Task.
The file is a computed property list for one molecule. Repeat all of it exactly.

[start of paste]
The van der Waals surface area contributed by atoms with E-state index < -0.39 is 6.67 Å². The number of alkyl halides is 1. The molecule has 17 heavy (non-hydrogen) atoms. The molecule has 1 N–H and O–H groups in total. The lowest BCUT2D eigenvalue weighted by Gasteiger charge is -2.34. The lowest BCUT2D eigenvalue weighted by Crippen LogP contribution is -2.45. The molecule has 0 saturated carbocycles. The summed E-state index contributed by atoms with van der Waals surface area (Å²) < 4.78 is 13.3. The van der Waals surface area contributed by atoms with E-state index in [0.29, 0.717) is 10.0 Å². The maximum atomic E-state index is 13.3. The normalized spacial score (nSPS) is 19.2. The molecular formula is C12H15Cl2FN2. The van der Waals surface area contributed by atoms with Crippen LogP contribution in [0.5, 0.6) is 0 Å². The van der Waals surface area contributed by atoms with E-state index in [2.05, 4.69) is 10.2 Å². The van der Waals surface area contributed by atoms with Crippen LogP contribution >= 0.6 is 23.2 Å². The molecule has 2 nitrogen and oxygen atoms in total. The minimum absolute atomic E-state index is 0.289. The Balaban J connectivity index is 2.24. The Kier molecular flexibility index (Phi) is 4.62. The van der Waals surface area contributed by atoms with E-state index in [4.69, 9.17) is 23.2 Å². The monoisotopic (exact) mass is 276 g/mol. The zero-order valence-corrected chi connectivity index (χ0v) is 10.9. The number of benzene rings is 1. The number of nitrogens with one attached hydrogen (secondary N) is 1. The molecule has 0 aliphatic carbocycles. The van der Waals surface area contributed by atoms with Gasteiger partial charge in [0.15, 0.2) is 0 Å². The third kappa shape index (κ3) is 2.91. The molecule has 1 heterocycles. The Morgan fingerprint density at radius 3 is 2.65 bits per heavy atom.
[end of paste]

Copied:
The van der Waals surface area contributed by atoms with E-state index < -0.39 is 6.67 Å². The number of alkyl halides is 1. The molecule has 17 heavy (non-hydrogen) atoms. The molecule has 1 N–H and O–H groups in total. The lowest BCUT2D eigenvalue weighted by Gasteiger charge is -2.34. The lowest BCUT2D eigenvalue weighted by Crippen LogP contribution is -2.45. The molecule has 0 saturated carbocycles. The summed E-state index contributed by atoms with van der Waals surface area (Å²) < 4.78 is 13.3. The van der Waals surface area contributed by atoms with E-state index in [0.29, 0.717) is 10.0 Å². The maximum atomic E-state index is 13.3. The normalized spacial score (nSPS) is 19.2. The molecular formula is C12H15Cl2FN2. The van der Waals surface area contributed by atoms with Crippen LogP contribution in [0.5, 0.6) is 0 Å². The van der Waals surface area contributed by atoms with E-state index in [2.05, 4.69) is 10.2 Å². The van der Waals surface area contributed by atoms with Crippen LogP contribution >= 0.6 is 23.2 Å². The molecule has 2 nitrogen and oxygen atoms in total. The minimum absolute atomic E-state index is 0.289. The Balaban J connectivity index is 2.24. The Kier molecular flexibility index (Phi) is 4.62. The van der Waals surface area contributed by atoms with E-state index in [4.69, 9.17) is 23.2 Å². The monoisotopic (exact) mass is 276 g/mol. The zero-order valence-corrected chi connectivity index (χ0v) is 10.9. The number of benzene rings is 1. The number of nitrogens with one attached hydrogen (secondary N) is 1. The molecule has 0 aliphatic carbocycles. The van der Waals surface area contributed by atoms with Gasteiger partial charge in [0.15, 0.2) is 0 Å². The third kappa shape index (κ3) is 2.91. The molecule has 1 heterocycles. The Morgan fingerprint density at radius 3 is 2.65 bits per heavy atom.